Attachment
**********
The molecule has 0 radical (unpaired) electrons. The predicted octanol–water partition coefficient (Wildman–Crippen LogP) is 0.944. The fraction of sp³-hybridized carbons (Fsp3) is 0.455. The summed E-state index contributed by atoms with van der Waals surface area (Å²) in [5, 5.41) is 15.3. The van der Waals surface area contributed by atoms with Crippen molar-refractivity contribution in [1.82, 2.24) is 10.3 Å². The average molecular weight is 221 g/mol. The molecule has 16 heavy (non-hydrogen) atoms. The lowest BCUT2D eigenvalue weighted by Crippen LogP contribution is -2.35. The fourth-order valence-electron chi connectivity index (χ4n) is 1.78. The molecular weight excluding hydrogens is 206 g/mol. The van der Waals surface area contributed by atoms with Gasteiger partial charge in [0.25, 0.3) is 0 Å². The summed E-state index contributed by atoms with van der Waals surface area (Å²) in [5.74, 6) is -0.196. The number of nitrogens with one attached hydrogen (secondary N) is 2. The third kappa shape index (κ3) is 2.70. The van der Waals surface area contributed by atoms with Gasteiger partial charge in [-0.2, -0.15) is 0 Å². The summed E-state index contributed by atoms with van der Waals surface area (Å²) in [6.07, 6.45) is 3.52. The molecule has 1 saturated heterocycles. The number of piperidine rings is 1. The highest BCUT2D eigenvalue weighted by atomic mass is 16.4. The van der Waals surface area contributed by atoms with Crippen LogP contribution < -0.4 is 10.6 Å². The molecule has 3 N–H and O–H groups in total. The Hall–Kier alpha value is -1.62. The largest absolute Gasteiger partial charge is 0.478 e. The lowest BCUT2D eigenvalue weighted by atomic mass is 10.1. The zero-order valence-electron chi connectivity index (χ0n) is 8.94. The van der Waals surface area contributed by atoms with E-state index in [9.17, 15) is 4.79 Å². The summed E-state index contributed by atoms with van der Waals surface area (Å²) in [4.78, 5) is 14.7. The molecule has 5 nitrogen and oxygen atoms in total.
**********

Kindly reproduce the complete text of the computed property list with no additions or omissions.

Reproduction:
The molecule has 0 radical (unpaired) electrons. The predicted octanol–water partition coefficient (Wildman–Crippen LogP) is 0.944. The fraction of sp³-hybridized carbons (Fsp3) is 0.455. The summed E-state index contributed by atoms with van der Waals surface area (Å²) in [5, 5.41) is 15.3. The van der Waals surface area contributed by atoms with Crippen molar-refractivity contribution in [1.82, 2.24) is 10.3 Å². The average molecular weight is 221 g/mol. The molecule has 16 heavy (non-hydrogen) atoms. The lowest BCUT2D eigenvalue weighted by Crippen LogP contribution is -2.35. The fourth-order valence-electron chi connectivity index (χ4n) is 1.78. The molecular weight excluding hydrogens is 206 g/mol. The van der Waals surface area contributed by atoms with Gasteiger partial charge in [0.25, 0.3) is 0 Å². The summed E-state index contributed by atoms with van der Waals surface area (Å²) in [5.74, 6) is -0.196. The number of nitrogens with one attached hydrogen (secondary N) is 2. The third kappa shape index (κ3) is 2.70. The van der Waals surface area contributed by atoms with Gasteiger partial charge in [-0.2, -0.15) is 0 Å². The summed E-state index contributed by atoms with van der Waals surface area (Å²) in [6.07, 6.45) is 3.52. The molecule has 1 saturated heterocycles. The number of piperidine rings is 1. The highest BCUT2D eigenvalue weighted by atomic mass is 16.4. The van der Waals surface area contributed by atoms with Crippen LogP contribution < -0.4 is 10.6 Å². The molecule has 3 N–H and O–H groups in total. The Hall–Kier alpha value is -1.62. The largest absolute Gasteiger partial charge is 0.478 e. The lowest BCUT2D eigenvalue weighted by atomic mass is 10.1. The zero-order valence-electron chi connectivity index (χ0n) is 8.94. The van der Waals surface area contributed by atoms with E-state index in [9.17, 15) is 4.79 Å². The summed E-state index contributed by atoms with van der Waals surface area (Å²) in [4.78, 5) is 14.7. The molecule has 5 nitrogen and oxygen atoms in total.